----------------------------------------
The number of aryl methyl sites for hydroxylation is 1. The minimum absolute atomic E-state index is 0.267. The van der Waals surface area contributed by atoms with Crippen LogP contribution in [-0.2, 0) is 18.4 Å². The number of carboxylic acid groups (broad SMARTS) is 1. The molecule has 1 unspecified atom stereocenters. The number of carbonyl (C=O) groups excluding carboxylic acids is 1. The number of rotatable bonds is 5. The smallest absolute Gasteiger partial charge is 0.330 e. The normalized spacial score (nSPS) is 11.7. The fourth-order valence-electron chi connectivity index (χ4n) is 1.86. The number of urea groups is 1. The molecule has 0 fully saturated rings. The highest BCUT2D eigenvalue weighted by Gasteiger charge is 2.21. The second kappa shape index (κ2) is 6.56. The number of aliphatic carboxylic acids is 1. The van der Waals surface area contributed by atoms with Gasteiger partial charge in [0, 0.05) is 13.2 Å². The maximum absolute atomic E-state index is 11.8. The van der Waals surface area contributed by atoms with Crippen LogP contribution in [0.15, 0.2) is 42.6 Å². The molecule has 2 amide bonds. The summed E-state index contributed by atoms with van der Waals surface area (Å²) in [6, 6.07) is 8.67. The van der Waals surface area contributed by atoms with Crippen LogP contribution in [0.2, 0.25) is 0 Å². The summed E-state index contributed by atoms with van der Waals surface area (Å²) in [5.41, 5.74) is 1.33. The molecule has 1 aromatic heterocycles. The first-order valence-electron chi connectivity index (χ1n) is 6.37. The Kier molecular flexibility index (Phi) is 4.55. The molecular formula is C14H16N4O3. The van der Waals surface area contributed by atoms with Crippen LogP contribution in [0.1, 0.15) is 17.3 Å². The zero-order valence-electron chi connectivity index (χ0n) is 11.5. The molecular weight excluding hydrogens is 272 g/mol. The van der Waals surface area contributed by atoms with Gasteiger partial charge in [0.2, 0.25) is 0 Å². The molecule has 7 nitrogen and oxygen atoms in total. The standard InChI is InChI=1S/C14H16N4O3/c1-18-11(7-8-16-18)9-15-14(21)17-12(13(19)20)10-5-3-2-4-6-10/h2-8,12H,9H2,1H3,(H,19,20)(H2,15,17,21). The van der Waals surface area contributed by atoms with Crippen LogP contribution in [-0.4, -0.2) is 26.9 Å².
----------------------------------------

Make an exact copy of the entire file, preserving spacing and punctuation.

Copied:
The number of aryl methyl sites for hydroxylation is 1. The minimum absolute atomic E-state index is 0.267. The van der Waals surface area contributed by atoms with Crippen LogP contribution in [-0.2, 0) is 18.4 Å². The number of carboxylic acid groups (broad SMARTS) is 1. The molecule has 1 unspecified atom stereocenters. The number of carbonyl (C=O) groups excluding carboxylic acids is 1. The number of rotatable bonds is 5. The smallest absolute Gasteiger partial charge is 0.330 e. The normalized spacial score (nSPS) is 11.7. The fourth-order valence-electron chi connectivity index (χ4n) is 1.86. The number of urea groups is 1. The molecule has 0 fully saturated rings. The highest BCUT2D eigenvalue weighted by Gasteiger charge is 2.21. The second kappa shape index (κ2) is 6.56. The number of aliphatic carboxylic acids is 1. The van der Waals surface area contributed by atoms with Gasteiger partial charge in [0, 0.05) is 13.2 Å². The maximum absolute atomic E-state index is 11.8. The van der Waals surface area contributed by atoms with Crippen LogP contribution in [0.15, 0.2) is 42.6 Å². The molecule has 2 amide bonds. The summed E-state index contributed by atoms with van der Waals surface area (Å²) in [6, 6.07) is 8.67. The van der Waals surface area contributed by atoms with Crippen LogP contribution in [0.2, 0.25) is 0 Å². The summed E-state index contributed by atoms with van der Waals surface area (Å²) in [5.41, 5.74) is 1.33. The molecule has 1 aromatic heterocycles. The first-order valence-electron chi connectivity index (χ1n) is 6.37. The Kier molecular flexibility index (Phi) is 4.55. The molecular formula is C14H16N4O3. The van der Waals surface area contributed by atoms with Crippen LogP contribution in [0.1, 0.15) is 17.3 Å². The zero-order valence-electron chi connectivity index (χ0n) is 11.5. The molecular weight excluding hydrogens is 272 g/mol. The van der Waals surface area contributed by atoms with Gasteiger partial charge in [0.2, 0.25) is 0 Å². The molecule has 7 nitrogen and oxygen atoms in total. The standard InChI is InChI=1S/C14H16N4O3/c1-18-11(7-8-16-18)9-15-14(21)17-12(13(19)20)10-5-3-2-4-6-10/h2-8,12H,9H2,1H3,(H,19,20)(H2,15,17,21). The van der Waals surface area contributed by atoms with Crippen LogP contribution in [-0.4, -0.2) is 26.9 Å².